Evaluating Sirolimus to Treat Autoimmune Blistering Dermatosis Pemphigus

This study is currently recruiting participants.
Verified January 2014 by University of California, Irvine
Sponsor:
Information provided by (Responsible Party):
Sergei Grando, University of California, Irvine
ClinicalTrials.gov Identifier:
NCT01313923
First received: March 10, 2011
Last updated: January 14, 2014
Last verified: January 2014

March 10, 2011
January 14, 2014
February 2011
February 2015   (final data collection date for primary outcome measure)
Improvement of ABSIS Score while reducing Steroid Dosage [ Time Frame: 12 Months ] [ Designated as safety issue: No ]
Measurement of disease severity will be quantified using ABSIS (Autoimmune Bullous Skin Disorder Intensity Score). Improvement in disease control is quantified by the maintenance or improvement of ABSIS score while reducing steroid dosage.
Improvement of ABSIS Score while reduing Steroid Dosage [ Time Frame: 12 Months ] [ Designated as safety issue: No ]
Measurement of disease severity will be quantified using ABSIS (Autoimmune Bullous Skin Disorder Intensity Score). Improvement in disease control is quantified by the maintenance or improvement of ABSIS score while reducing steroid dosage.
Complete list of historical versions of study NCT01313923 on ClinicalTrials.gov Archive Site
Statistical Measures [ Time Frame: 12 Months ] [ Designated as safety issue: No ]
The statistical goal is to observe "success," an improvement in disease control while up-titrating sirolimus dosage. As there will be no control group, the subject's progress at the end of the study will be compared to their baseline at the beginning of the study. The subject's disease severity at the beginning of the study will be compared to the disease severity at each visit and be correlated with the dosage of sirolimus and corticosteroid.
Statistical Measures [ Time Frame: 12 Months ] [ Designated as safety issue: No ]
The statistical goal is to observe "success," an improvement in disease control while uptitrating sirolimus dosage. As there will be no control group, the subject's progress at the end of the study will be compared to their baseline at the beginning of the study. The subject's disease severity at the beginning of the study will be compared to the disease severity at each visit and be correlated with the dosage of sirolimus and corticosteroid.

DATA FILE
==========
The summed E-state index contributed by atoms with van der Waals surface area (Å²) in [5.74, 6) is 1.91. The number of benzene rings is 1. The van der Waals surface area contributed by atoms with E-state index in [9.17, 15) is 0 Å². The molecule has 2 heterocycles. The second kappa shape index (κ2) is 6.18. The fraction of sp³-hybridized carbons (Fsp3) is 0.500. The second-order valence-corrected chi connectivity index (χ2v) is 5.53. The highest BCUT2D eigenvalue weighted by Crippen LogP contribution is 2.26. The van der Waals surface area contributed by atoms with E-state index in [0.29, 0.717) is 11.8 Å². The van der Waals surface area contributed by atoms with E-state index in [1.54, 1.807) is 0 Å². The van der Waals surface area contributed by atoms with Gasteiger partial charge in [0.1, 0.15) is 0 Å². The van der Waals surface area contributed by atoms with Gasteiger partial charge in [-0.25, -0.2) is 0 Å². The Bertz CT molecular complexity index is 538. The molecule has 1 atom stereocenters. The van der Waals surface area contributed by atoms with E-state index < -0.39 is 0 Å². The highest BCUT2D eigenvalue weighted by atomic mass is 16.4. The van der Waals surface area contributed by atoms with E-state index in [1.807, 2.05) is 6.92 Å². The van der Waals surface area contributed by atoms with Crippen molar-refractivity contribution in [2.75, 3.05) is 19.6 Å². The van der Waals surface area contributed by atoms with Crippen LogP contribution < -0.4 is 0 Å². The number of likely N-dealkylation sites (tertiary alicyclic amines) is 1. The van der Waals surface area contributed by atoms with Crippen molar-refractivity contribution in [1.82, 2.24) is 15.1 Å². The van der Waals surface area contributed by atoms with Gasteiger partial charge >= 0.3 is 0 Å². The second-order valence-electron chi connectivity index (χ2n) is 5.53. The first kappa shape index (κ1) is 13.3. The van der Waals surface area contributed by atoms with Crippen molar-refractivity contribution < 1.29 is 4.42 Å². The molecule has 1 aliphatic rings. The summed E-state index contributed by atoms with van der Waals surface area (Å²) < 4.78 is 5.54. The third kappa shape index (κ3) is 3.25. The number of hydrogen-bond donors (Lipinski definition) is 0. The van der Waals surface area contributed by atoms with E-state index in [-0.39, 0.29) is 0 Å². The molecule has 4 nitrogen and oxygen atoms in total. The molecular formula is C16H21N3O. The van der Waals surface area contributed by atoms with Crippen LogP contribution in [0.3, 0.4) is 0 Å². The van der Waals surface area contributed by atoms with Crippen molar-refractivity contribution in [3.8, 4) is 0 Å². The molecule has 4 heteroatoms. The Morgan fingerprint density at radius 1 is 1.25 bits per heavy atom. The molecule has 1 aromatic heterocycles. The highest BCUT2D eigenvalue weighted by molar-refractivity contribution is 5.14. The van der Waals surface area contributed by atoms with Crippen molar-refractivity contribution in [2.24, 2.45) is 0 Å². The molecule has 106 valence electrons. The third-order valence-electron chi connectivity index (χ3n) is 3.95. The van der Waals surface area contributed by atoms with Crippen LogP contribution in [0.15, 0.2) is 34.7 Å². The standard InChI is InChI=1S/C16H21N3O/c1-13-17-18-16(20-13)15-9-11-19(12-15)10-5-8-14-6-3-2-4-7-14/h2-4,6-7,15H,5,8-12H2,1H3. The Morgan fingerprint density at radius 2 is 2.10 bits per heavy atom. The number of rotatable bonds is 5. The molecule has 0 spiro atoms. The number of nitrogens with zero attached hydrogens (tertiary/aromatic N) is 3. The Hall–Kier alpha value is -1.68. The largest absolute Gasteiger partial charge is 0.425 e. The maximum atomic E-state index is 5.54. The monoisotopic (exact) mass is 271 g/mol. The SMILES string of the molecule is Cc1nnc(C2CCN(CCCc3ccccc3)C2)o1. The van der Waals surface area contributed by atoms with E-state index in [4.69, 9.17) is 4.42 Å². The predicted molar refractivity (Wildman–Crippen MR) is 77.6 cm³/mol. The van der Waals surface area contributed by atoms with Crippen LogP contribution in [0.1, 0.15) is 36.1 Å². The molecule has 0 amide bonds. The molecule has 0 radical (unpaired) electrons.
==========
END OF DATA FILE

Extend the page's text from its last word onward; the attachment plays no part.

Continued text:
Not Provided
Not Provided
 
Evaluating Sirolimus to Treat Autoimmune Blistering Dermatosis Pemphigus
Evaluation of Sirolimus for the Treatment of the Autoimmune Blistering Dermatosis Pemphigus

The purpose of this research is to study alternative treatments for the skin disease pemphigus (a rare autoimmune blistering disorder of the skin) by using sirolimus, an immunosuppressive drug. Immunosuppressive drugs inhibit or prevent the activity of the immune system and are commonly used to treat autoimmune diseases, inflammatory diseases, and organ transplantation rejection.

The purpose of this study is to explore a new medication for the skin disease termed pemphigus. Our specific aim is to determine whether the use of sirolimus will allow for a decrease in the dosage or possibly eliminate the need for corticosteroids, which so far is the only type of drug that can control this disease.

Pemphigus is an autoimmune disease characterized by blistering, caused by autoantibodies against certain cells in the skin. This disease most commonly occurs in individuals ages 50 and older, and it presents as painful shallow erosions and/or blisters in the mouth and/or skin. Pemphigus is very painful and uncomfortable, associated with impaired quality of life and significant morbidity. Severe or untreated cases of pemphigus can become fatal if the involved surface area becomes large enough to cause dehydration and/or infection. The first line of therapy, and the standard of care, for pemphigus remain to be systemic corticosteroids. However, corticosteroids have many known side effects, especially when used for a long time. Many cases of pemphigus are insufficiently controlled with corticosteroids alone and require the addition of other immunosuppressive agents, such as azathioprine, cyclophosphamide, mycophenolate mofetil, or a variety of other therapies used off-label. All of these treatments are not always successful and have undesirable side effects, including increased risk of malignancy and infections. Although these treatments can offer some relief from the disease, they are also often the cause of many side effects.

Sirolimus (formerly known as rapamycin) is a drug commonly used after renal transplants to prevent organ rejection. In this study, pemphigus subjects with active disease will begin taking sirolimus in conjunction with corticosteroids, using a similar regimen used for organ transplantation to treat pemphigus. While increasing sirolimus and decreasing the corticosteroids, subjects will be monitored over a 12 month period to evaluate their disease response. The purpose of this study is to observe data trends.

Our specific aim is to determine whether the use of sirolimus will allow for a decrease in the dosage of the corticosteroid prednisone, which so far is the only type of drugs that can control these diseases, without making the pemphigus worse.

Interventional
Phase 0
Endpoint Classification: Efficacy Study
Intervention Model: Single Group Assignment
Masking: Open Label